Even in midst of a deadly pandemic, the Viennese seek to look death straight in the eye — an attitude on display at a morbidly humorous museum devoted to death and burial.

Right below the funeral parlour of the Austrian capital’s famous Central Cemetery, burial shrouds and coffins have been on display since 1967, making the Vienna Funeral Museum the first museum to trace how we mourn the dead.

It is perhaps fitting, given the local expression: “Death must be a Viennese”.

“A lot of people are probably afraid of death, but it’s inevitable -– along with taxes! –- so it’s a good idea to show that things haven’t changed that much,” says visitor Jack Curtin, a Vienna resident of American origin in his 70s.

After a day spent touring the graves of the great and the good, he has taken in the museum collection together with a friend, pronouncing it “excellent”.

In normal times tourists from as far afield as Japan and Canada would come to marvel at the re-usable coffins — introduced in the 18th century by Austrian Emperor Joseph II — as well as the futuristic-looking “cocoon” coffin.

But thanks to the blow dealt to travel by the pandemic, the Viennese will largely have the site to themselves on Halloween and All Saints Day.

– Morbid side –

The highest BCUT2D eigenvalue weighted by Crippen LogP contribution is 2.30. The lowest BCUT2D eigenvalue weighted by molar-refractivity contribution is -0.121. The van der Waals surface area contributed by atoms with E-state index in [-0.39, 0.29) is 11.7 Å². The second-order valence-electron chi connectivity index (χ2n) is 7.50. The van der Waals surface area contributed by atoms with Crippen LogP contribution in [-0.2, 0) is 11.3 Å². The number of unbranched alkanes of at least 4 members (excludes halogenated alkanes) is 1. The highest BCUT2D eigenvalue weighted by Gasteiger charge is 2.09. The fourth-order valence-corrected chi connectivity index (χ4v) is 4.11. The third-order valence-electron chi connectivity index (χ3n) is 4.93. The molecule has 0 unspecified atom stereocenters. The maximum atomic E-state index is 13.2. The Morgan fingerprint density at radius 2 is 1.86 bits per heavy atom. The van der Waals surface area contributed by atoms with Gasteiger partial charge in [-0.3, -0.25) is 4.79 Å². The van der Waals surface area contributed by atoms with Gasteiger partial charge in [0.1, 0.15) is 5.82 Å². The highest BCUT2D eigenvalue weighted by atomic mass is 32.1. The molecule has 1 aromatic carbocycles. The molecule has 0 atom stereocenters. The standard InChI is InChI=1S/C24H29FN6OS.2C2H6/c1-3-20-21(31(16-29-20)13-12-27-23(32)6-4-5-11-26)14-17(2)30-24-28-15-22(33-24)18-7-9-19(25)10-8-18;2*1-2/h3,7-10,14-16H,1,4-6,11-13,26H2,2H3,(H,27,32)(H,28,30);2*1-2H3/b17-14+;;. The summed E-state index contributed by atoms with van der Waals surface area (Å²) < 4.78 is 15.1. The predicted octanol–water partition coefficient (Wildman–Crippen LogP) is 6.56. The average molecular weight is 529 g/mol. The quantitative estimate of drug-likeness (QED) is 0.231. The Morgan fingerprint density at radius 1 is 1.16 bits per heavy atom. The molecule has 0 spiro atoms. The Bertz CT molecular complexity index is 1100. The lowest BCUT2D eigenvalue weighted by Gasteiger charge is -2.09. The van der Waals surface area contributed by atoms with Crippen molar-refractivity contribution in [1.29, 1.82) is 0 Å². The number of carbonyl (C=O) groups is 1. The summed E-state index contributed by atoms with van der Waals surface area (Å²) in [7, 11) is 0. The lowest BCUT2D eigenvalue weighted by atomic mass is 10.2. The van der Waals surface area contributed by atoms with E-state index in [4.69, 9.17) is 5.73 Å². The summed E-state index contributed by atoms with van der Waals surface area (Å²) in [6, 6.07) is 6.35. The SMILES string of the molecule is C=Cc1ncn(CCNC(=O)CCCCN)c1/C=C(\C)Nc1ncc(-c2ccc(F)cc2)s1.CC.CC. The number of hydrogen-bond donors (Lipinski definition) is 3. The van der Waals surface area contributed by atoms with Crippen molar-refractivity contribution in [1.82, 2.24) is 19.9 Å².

Despite the pandemic, however, the museum’s new temporary exhibit commemorating the 250th anniversary of the birth of Ludwig van Beethoven is drawing visitors.

Alongside insights into the life of the German composer, who was laid to rest in the Central Cemetery, the exhibition also naturally includes his death mask and objects relating to his funeral.

Fellow composer Joseph Haydn was also buried here — although his skull, stolen by medical students in 1809, was only recovered nearly 150 years later.

“Vienna is well known for its morbid side,” says visitor Julia Wuerzl, who has come for a stroll through the leaf-strewn grounds that serve as the last resting place for three million people, outnumbering the city’s living residents by more than one million.

As the coronavirus pandemic has taken hold, the museum says that it felt encouraged rather than dissuaded to keep its doors open, hoping to help locals consider death as a part of life.

“I believe that because of coronavirus, people spend more time contemplating what kind of significance death could have for their life,” as well as how they would like to be buried, says museum spokeswoman Sarah Hierhacker.